The eight themes for the interactives dialogues that were discussed are:
- Addressing marine pollution;
- Managing, protecting, conserving and restoring marine and coastal ecosystems;
- Minimizing and addressing ocean acidification;
- Making fisheries sustainable and providing access for small-scale artisanal fishers to marine resources and markets;
- Promoting and strengthening sustainable ocean-based economies, in particular for small island developing States and least developed countries;
- Increasing scientific knowledge, and developing research capacity and the transfer of marine technology;
- Enhancing the conservation and sustainable use of oceans and their resources by implementing international law, as reflected in the United Nations Convention on the Law of the Sea; and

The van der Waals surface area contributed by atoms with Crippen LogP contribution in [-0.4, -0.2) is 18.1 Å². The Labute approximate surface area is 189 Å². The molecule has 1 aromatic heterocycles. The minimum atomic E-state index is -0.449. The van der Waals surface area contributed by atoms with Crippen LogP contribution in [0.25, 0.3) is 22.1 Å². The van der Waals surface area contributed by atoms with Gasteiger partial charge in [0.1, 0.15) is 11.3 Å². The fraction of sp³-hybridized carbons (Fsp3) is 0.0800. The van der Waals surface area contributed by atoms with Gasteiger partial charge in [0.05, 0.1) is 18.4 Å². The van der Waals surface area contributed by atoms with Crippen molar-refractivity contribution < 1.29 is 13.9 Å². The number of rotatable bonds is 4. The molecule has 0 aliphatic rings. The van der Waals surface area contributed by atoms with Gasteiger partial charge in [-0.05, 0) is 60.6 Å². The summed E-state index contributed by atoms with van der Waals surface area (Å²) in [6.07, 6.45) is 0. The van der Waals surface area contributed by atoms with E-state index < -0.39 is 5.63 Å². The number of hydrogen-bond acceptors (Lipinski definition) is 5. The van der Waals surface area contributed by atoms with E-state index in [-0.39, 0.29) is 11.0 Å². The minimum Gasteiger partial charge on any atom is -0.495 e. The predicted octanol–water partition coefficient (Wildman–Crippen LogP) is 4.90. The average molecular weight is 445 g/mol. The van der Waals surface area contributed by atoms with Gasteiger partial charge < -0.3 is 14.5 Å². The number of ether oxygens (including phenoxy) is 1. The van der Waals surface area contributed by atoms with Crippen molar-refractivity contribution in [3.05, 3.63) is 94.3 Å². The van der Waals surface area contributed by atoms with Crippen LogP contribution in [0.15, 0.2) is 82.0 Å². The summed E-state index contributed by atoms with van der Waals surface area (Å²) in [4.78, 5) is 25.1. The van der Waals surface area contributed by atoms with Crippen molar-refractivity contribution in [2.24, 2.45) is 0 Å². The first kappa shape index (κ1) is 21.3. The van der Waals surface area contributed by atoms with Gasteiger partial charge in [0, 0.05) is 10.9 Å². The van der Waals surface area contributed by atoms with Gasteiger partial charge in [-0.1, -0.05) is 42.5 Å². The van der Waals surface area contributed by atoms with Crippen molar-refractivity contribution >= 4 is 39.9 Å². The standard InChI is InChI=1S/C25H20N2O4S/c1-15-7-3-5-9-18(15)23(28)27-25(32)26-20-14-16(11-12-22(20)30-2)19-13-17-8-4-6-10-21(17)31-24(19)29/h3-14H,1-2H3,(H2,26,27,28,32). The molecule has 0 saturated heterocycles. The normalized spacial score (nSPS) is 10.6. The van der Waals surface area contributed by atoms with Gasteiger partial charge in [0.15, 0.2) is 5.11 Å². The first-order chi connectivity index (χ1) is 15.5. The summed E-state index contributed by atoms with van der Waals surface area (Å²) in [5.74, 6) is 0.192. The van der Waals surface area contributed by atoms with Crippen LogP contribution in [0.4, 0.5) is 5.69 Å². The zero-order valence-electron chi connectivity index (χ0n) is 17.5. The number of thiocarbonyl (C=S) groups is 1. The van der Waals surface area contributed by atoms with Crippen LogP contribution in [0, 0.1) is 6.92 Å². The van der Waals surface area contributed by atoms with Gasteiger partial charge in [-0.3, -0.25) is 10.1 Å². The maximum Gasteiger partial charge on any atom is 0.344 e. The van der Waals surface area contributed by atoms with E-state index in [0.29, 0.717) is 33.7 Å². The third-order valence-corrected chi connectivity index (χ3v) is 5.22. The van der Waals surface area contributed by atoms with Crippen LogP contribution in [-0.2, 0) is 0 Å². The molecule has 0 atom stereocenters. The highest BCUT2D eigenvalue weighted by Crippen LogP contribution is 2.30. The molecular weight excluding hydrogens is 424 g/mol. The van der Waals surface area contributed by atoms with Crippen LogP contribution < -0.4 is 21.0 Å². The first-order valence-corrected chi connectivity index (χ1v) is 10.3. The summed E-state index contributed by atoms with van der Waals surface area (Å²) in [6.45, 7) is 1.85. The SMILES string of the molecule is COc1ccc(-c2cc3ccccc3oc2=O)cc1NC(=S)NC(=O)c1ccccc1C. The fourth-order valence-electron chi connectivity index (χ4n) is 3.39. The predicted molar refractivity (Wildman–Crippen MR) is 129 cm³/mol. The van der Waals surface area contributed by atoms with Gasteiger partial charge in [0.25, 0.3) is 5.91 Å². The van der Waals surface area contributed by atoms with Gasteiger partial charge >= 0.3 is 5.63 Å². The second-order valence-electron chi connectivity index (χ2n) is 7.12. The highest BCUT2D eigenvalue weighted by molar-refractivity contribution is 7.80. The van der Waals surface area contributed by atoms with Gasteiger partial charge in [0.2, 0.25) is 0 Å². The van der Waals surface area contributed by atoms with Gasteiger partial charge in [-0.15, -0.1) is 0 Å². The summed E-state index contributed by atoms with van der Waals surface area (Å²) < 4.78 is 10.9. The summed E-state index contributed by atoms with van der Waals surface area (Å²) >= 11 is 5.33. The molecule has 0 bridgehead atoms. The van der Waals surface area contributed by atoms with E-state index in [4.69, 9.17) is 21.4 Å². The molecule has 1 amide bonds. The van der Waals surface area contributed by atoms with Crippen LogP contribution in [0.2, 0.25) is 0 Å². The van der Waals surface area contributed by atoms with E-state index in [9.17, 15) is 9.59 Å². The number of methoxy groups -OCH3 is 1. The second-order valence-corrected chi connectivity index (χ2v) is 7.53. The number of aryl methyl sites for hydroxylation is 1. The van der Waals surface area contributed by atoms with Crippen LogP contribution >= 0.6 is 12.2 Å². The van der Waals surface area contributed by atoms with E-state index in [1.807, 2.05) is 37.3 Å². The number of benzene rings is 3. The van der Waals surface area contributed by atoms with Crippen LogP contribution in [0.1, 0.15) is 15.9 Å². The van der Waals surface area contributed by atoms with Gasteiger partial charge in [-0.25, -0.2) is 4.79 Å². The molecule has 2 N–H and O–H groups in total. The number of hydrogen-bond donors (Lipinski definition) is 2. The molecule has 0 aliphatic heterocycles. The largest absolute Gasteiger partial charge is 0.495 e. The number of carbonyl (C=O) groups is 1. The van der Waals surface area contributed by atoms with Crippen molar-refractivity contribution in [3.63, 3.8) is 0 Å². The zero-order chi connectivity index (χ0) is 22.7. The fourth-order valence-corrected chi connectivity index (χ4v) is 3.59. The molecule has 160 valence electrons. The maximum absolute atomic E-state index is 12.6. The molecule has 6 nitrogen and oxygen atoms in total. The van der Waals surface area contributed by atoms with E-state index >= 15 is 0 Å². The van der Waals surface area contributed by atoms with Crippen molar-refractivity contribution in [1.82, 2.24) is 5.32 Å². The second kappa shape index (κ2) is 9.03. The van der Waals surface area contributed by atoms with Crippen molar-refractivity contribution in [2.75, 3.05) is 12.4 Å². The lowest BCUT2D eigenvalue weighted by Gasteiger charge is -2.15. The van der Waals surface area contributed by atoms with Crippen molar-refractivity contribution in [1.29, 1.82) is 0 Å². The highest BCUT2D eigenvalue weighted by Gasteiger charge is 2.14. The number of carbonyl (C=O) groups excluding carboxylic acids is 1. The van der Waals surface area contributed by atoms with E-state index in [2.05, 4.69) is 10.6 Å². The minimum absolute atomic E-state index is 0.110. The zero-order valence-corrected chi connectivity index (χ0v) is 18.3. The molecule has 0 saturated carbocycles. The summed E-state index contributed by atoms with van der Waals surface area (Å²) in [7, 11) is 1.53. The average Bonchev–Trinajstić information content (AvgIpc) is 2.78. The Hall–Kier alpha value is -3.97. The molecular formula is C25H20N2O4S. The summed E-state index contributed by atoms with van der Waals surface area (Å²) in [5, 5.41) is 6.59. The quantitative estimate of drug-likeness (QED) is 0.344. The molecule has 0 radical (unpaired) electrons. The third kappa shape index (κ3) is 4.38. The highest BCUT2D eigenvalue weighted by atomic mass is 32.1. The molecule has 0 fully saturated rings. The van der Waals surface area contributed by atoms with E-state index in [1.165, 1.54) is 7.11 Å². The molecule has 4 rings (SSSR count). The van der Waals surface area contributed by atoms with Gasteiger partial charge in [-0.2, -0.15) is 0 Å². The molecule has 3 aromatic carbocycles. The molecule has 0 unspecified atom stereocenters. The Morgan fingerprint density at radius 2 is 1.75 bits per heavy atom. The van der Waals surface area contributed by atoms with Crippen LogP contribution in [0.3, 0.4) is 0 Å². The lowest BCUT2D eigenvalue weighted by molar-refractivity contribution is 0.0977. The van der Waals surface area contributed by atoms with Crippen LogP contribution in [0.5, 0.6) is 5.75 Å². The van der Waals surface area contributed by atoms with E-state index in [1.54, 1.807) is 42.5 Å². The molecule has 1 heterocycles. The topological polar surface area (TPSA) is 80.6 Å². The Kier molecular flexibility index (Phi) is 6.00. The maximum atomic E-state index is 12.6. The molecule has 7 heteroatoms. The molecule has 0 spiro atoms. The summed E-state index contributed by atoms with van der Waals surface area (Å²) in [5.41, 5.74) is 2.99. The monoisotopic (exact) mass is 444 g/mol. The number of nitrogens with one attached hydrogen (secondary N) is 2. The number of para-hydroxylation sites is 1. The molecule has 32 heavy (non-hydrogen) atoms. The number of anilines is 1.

- Leveraging interlinkages between Goal 14 and other Goals towards the implementation of the 2030 Agenda.
Many countries expressed concern that theme 3: “Minimizing and addressing ocean acidification” needed to be more holistic in addressing other effects of climate change, specifically the negative effects of GHG emissions on oceans. As a result, at the end of the second day, the co-facilitators proposed to change the title of the third theme to “Minimizing and addressing ocean acidification, deoxygenation and ocean warming.”
Participants stated that the implementation of SDG 14 will remain out of reach if it is not tied into concrete actions and implementation frameworks that simultaneously tackle other SDGs, including SDG 13 (Climate Action), Life on Land (SDG 15) and Responsible Production and Consumption (SDG 12).